Re-trial in McHenry murder heads to jury - FOX 32 News Chicago

Re-trial in McHenry murder heads to jury

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WOODSTOCK, Ill. (Sun-Times Media Wire) -

Mario Casciaro orchestrated the death of missing teenager Brian Carrick by using convicted felon Shane Lamb as "a blunt force instrument" to threaten him over a drug debt, McHenry County prosecutors said Tuesday.

"He introduces Shane Lamb into the equation. He's using him as a weapon," Assistant State's Attorney Michael Combs argued as he asked jurors to convict the 29-year-old Casciaro of murdering Carrick.

But Casciaro's lawyer contended there's little evidence backing that claim and said Lamb's trial testimony about Carrick's 2002 disappearance contradicts other information he previously had given.

"He can't tell the truth about anything. His name should have been Pinocchio," defense attorney Brian Telander said of Lamb, who received immunity from prosecutors for his testimony.

The six-man, six-woman jury began deliberating about noon following four days of testimony in Casciaro's second trial.

A jury last year was unable to reach a verdict in Casciaro's first trial.

Carrick, 17, vanished on Dec. 20, 2002, from the Johnsburg grocery store where he worked with Casciaro and Lamb, who was a key prosecution witness at both trials.

The teen's body has never been found, though spots and smears of his blood were found in a cooler, hallway and trash container at Val's Foods following his disappearance.

Lamb testified earlier in the trial that Casciaro asked him to "talk" to Carrick about the drug debt, though the 240-pound Lamb said he lost his temper and punched the teen until he fell to the floor.

Lamb, a 28-year-old ex-con who's served four prison terms, insisted he doesn't know what happened to the 135-pound Carrick after that because Casciaro ordered him to leave.

Two defense witnesses, including a McHenry County attorney, testified Lamb approached Casciaro at a bar last summer following the first trial and said his testimony was bogus.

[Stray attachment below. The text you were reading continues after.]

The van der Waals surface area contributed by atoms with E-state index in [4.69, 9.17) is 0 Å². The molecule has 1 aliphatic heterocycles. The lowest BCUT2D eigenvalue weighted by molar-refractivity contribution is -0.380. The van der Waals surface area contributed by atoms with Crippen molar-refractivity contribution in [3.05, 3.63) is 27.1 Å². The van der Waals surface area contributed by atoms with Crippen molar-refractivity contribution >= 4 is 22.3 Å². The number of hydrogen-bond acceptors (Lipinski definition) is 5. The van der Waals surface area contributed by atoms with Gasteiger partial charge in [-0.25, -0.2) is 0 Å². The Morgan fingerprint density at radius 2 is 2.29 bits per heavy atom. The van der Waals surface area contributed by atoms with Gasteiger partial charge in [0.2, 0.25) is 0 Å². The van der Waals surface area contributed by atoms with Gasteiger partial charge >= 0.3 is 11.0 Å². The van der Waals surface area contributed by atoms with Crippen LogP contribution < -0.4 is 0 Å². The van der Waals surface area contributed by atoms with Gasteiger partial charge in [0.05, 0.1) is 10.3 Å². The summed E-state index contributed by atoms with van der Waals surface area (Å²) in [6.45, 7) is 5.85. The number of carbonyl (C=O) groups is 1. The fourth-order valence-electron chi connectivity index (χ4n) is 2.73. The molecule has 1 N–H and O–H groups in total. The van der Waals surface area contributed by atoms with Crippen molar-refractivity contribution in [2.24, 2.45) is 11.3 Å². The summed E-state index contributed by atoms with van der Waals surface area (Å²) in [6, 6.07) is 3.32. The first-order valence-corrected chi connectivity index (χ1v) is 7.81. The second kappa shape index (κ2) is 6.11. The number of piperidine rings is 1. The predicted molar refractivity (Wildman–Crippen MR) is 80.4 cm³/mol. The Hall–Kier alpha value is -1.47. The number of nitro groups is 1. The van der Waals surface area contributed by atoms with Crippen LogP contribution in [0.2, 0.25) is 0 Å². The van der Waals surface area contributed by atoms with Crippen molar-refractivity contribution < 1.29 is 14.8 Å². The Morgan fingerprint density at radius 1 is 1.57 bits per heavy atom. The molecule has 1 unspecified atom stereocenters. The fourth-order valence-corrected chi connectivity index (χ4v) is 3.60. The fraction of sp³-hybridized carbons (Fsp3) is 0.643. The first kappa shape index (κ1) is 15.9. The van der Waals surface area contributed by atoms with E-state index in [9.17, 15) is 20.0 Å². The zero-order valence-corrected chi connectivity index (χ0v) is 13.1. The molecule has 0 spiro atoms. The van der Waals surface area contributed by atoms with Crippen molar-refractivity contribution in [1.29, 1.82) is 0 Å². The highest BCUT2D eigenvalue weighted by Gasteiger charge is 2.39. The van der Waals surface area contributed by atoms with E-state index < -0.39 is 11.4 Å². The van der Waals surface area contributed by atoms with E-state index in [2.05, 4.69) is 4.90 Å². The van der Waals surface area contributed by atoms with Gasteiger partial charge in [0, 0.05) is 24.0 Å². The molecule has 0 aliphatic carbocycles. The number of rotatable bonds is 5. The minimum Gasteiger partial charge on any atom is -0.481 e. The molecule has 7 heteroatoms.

Lamb claimed in the Aug. 2. conversation at Blarney Island that he had been pressured and coached by prosecutors to implicate Casciaro in Carrick's disappearance, said witnesses Stephen Denson and attorney Edward Donahue.

When he testified, Lamb admitted talking to Casciaro at Blarney Island, but denied saying his testimony was coerced. Instead, he said he blamed Casciaro for dragging him into the notorious case.

Telander repeatedly questioned why blood from a third store worker, Robert Render, also was found in the cooler.

Lamb testified Render wasn't in the cooler when he and Casciaro confronted Carrick.

Render was expected to be called as a defense witness but died last year of an apparent drug overdose.

Though Telander acknowledged Carrick likely is dead, he said there's not enough evidence to convict Casciaro of the teen's disappearance or murder.

"There's not enough blood, and we don't know what happened because we can't believe Shane," Telander said.

Prosecutors argued that testimony from two other witnesses corroborated Lamb's account of Carrick's disappearance.

Christopher Amen said Casciaro — a former friend — threatened him during a barroom argument several years later, warning him "I make people disappear."

And Alan Lippert said Casciaro told him in 2006 after a night of heavy drinking that Lamb was only supposed to "scare" Carrick.

"Things got out of hand," Lippert said Casciaro told him.

Casciaro is responsible for Carrick's death because he "set this chain of events into place," Combs told jurors.

Turning in the courtroom, the prosecutor gestured towards Carrick's father, William, and his three siblings sitting in the first row of the gallery.

"And this family here, never got to bury their son, their brother," Combs said.

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